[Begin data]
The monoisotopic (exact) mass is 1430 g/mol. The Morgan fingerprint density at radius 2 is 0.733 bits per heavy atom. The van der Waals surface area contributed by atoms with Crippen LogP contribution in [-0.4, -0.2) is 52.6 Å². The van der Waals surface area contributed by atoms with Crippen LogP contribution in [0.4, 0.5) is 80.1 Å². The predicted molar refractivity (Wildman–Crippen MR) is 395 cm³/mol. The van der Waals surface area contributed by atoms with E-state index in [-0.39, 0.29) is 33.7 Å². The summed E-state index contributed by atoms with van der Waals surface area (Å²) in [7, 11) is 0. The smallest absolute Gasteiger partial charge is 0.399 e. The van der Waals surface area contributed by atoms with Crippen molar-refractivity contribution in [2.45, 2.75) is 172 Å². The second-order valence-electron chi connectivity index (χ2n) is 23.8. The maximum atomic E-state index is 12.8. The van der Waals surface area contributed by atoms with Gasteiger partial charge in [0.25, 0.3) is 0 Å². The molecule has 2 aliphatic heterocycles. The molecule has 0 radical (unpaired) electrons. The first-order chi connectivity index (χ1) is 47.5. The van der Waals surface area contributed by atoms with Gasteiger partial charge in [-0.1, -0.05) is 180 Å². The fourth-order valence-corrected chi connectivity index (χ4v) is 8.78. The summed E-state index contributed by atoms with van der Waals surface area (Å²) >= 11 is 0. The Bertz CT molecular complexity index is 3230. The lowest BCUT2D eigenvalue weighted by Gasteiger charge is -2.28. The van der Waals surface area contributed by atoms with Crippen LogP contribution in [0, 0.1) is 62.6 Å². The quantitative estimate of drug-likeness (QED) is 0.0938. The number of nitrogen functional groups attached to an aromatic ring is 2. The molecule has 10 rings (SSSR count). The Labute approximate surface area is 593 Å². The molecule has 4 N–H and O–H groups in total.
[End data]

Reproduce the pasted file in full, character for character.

The monoisotopic (exact) mass is 1430 g/mol. The Morgan fingerprint density at radius 2 is 0.733 bits per heavy atom. The van der Waals surface area contributed by atoms with Crippen LogP contribution in [-0.4, -0.2) is 52.6 Å². The van der Waals surface area contributed by atoms with Crippen LogP contribution in [0.4, 0.5) is 80.1 Å². The predicted molar refractivity (Wildman–Crippen MR) is 395 cm³/mol. The van der Waals surface area contributed by atoms with E-state index in [-0.39, 0.29) is 33.7 Å². The summed E-state index contributed by atoms with van der Waals surface area (Å²) in [7, 11) is 0. The smallest absolute Gasteiger partial charge is 0.399 e. The van der Waals surface area contributed by atoms with Crippen molar-refractivity contribution in [2.45, 2.75) is 172 Å². The second-order valence-electron chi connectivity index (χ2n) is 23.8. The maximum atomic E-state index is 12.8. The van der Waals surface area contributed by atoms with Gasteiger partial charge in [0.25, 0.3) is 0 Å². The molecule has 2 aliphatic heterocycles. The molecule has 0 radical (unpaired) electrons. The first-order chi connectivity index (χ1) is 47.5. The van der Waals surface area contributed by atoms with Gasteiger partial charge in [-0.1, -0.05) is 180 Å². The fourth-order valence-corrected chi connectivity index (χ4v) is 8.78. The summed E-state index contributed by atoms with van der Waals surface area (Å²) >= 11 is 0. The Bertz CT molecular complexity index is 3230. The lowest BCUT2D eigenvalue weighted by Gasteiger charge is -2.28. The van der Waals surface area contributed by atoms with Crippen LogP contribution in [0, 0.1) is 62.6 Å². The quantitative estimate of drug-likeness (QED) is 0.0938. The number of nitrogen functional groups attached to an aromatic ring is 2. The molecule has 10 rings (SSSR count). The Labute approximate surface area is 593 Å². The molecule has 4 N–H and O–H groups in total.